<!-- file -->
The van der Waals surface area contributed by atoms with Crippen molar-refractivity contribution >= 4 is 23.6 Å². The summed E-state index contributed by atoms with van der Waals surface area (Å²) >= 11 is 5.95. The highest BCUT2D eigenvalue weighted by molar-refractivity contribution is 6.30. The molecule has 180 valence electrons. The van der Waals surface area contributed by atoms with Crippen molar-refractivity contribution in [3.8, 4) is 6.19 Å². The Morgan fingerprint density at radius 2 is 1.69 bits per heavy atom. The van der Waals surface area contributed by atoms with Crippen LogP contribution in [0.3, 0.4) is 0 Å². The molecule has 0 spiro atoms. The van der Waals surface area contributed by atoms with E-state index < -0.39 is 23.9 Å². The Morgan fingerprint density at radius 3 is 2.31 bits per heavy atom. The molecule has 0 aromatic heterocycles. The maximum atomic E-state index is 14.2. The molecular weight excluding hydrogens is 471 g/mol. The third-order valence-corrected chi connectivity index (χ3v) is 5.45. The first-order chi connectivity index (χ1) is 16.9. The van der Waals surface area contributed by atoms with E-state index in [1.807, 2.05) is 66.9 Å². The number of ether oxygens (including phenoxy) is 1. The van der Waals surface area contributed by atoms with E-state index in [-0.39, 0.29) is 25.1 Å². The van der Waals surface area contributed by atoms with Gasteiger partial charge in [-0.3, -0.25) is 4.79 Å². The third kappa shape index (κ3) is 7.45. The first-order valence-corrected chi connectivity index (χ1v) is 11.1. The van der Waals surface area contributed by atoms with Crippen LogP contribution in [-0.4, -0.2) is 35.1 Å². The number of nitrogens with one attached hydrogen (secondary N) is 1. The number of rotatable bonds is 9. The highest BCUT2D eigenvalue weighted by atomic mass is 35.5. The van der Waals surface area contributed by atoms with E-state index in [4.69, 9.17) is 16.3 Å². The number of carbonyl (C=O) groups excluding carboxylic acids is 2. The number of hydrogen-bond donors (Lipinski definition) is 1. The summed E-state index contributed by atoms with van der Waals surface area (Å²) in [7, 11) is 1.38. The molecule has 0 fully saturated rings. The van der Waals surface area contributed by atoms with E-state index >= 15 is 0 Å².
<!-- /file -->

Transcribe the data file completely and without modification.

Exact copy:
The van der Waals surface area contributed by atoms with Crippen molar-refractivity contribution >= 4 is 23.6 Å². The summed E-state index contributed by atoms with van der Waals surface area (Å²) >= 11 is 5.95. The highest BCUT2D eigenvalue weighted by molar-refractivity contribution is 6.30. The molecule has 180 valence electrons. The van der Waals surface area contributed by atoms with Crippen molar-refractivity contribution in [3.8, 4) is 6.19 Å². The Morgan fingerprint density at radius 2 is 1.69 bits per heavy atom. The van der Waals surface area contributed by atoms with Crippen LogP contribution in [0.3, 0.4) is 0 Å². The molecule has 0 spiro atoms. The van der Waals surface area contributed by atoms with E-state index < -0.39 is 23.9 Å². The Morgan fingerprint density at radius 3 is 2.31 bits per heavy atom. The molecule has 0 aromatic heterocycles. The maximum atomic E-state index is 14.2. The molecular weight excluding hydrogens is 471 g/mol. The third-order valence-corrected chi connectivity index (χ3v) is 5.45. The first-order chi connectivity index (χ1) is 16.9. The van der Waals surface area contributed by atoms with E-state index in [1.807, 2.05) is 66.9 Å². The number of ether oxygens (including phenoxy) is 1. The van der Waals surface area contributed by atoms with E-state index in [-0.39, 0.29) is 25.1 Å². The van der Waals surface area contributed by atoms with Gasteiger partial charge in [-0.3, -0.25) is 4.79 Å². The third kappa shape index (κ3) is 7.45. The first-order valence-corrected chi connectivity index (χ1v) is 11.1. The van der Waals surface area contributed by atoms with Crippen LogP contribution in [-0.4, -0.2) is 35.1 Å². The number of nitrogens with one attached hydrogen (secondary N) is 1. The number of rotatable bonds is 9. The highest BCUT2D eigenvalue weighted by atomic mass is 35.5. The van der Waals surface area contributed by atoms with E-state index in [4.69, 9.17) is 16.3 Å². The number of carbonyl (C=O) groups excluding carboxylic acids is 2. The number of hydrogen-bond donors (Lipinski definition) is 1. The summed E-state index contributed by atoms with van der Waals surface area (Å²) in [7, 11) is 1.38. The molecule has 0 fully saturated rings. The van der Waals surface area contributed by atoms with E-state index >= 15 is 0 Å².